The Tribune - Spectrum


Sunday, February 2, 2003

How animals define their territory
Nutan Shukla

The pecking order defines the hierarchy among hens
The pecking order defines the
hierarchy among hens

BEHAVIOUR patterns involved in the distribution of higher animals are usually more varied. The most obvious patterns which govern the number of animals in an area, preventing their numbers from exceeding the limits set by food supplies, are those which cause simple spacing out. Many animals use territories, each territory being held by a single animal, a pair, or a social group. Entry into foreign areas causes fighting, and thus the animals are forced to spread out. As long as each animal can hold on to his own territory, then the total number of animals that can live in a larger area is limited. If there are not enough territories for all the animals in the area, then surplus animals may be expelled from the area, or may even be allowed to stay on as non-breeders.

There are many kinds of territory holdings in the animal world. In more gregarious animals a personal hierarchy often develops. The dominant animals of a group have the first choice on every occasion. This cuts off the lowest members of the hierarchy from their food, and thus again limits the total population. Ordinary hens exhibit this type of hierarchy: the pecking order. Each hen knows where all the others lie in the hierarchy and thus it knows whether to expect submission from another hen, or whether it ought to submit.

Sometimes, when there are large groups of animals, such as in a dancing swarm of gnats, or flock of seagulls, such inequalities in status may show up only in adverse conditions, when the total numbers must be restricted.

Aggression plays an important part in spacing out animals of a species. It is, in effect, the opposite of herd attraction. Very aggressive animals are not able to live in herds, but moderately aggressive animals can do so as long as they keep a certain distance among themselves. A line of starlings sitting on a telegraph wire is spaced along it so that each bird cannot quite reach out to peck at the next. This space, which an animal or bird needs around it, is, in fact, a tiny version of a territory.

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Fighting can be a means of spacing, but it may lead to damage being inflicted on other members of the same species. Because of this, aggressive displays evolved which have the same effect as fighting but none of its dangers. Aggressive displays are usually so effective that they do not end in contact fighting. Many species have even evolved methods of reducing the frequency of aggressive displays in certain social relationships so that they can live together more closely than would otherwise be possible.

Birth rate is clearly a very important factor in controlling the number of animals of one species in an area. Where there is a high density of animals, the reproductive rate may drop. But this is a physiological effect. Often, under crowded conditions, adults tend to move elsewhere to reproduce. The main effect of high density is thus to promote movement.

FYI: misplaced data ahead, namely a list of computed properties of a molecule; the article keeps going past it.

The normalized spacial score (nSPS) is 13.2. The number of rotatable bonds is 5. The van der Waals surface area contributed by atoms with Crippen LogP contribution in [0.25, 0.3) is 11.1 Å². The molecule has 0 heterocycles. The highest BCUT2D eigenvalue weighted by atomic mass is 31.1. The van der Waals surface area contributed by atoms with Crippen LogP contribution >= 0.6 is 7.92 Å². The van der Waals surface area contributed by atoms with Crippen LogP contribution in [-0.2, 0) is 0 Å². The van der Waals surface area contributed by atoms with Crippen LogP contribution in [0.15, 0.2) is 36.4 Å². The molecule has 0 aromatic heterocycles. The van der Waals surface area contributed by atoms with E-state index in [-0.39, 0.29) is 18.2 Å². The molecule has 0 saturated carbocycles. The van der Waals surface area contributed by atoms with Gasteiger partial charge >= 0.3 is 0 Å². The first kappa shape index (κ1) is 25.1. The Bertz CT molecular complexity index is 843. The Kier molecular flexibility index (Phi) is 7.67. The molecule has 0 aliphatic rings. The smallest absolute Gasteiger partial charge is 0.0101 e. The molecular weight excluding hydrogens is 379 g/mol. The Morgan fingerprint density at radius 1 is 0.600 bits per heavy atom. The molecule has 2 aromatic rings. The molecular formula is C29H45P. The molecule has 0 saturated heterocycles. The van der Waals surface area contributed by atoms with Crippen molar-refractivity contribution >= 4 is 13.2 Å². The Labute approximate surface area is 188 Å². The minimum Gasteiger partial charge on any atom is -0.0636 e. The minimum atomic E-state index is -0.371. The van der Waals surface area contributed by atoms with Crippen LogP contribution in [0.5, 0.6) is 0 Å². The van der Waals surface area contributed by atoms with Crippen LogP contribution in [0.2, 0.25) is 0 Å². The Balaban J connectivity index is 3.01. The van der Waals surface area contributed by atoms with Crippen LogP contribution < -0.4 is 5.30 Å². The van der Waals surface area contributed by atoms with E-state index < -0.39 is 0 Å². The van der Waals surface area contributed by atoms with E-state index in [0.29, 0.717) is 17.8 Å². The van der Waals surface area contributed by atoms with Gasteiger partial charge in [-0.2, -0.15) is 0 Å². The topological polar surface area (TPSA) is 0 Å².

Specialised animals have special problems of distribution. Cryptic moths (which mimic some part of their environment in an attempt not to be seen) need a low population density. If there are too many moths close together, it increases the chance that many of them will be eaten up by predators at one go, but if they are well spread out this threat is reduced. To help this, adults lay their eggs singly, and scatter them widely.

Migration is a common phenomenon, which has evolved where it results in a higher reproductive rate, or a lower death rate, than a static existence would allow. Migration is more common in areas with marked seasonal changes, for example, extremes of heat and cold. These regular seasonal journeys from one area to another and back again are undertaken by many birds, whales, seals, bats, fish and some insects.

Migration is a recurring phenomenon occurring in only certain animals. Mass movements can occur which are not regular. If the number of animals in a given habitat becomes excessive something drastic has to happen. Here again the vital factor is food shortage. The suicide pact of the Norwegian lemming, when thousands of animals race westwards, not stopping even for the sea, where most of them drown, is a good example of this.

Perhaps the best-known animal, which erupts under overcrowding, is the locust. It has been shown in the laboratory that crowding will change the locust from a solitary into a highly gregarious insect and that its structure also changes.

All the above examples, of behaviour that distributes animals, have arisen as a result of natural selection. The species must be propagated, but not so much in excess that it leads to overcrowding and starvation. Behaviour patterns have thus developed to temper the propagation, by forcing the species to spread out and find other suitable places to live. Only in a completely constant environment populated by animals that breed evenly all the year-round can a perfect balance be indefinitely maintained. This static balance may possibly be achieved in some marine habitats, but elsewhere the rough and tumble of natural selection forces animals to develop their specialised safety-valve behaviour patterns which ensure the best possible distribution of the species.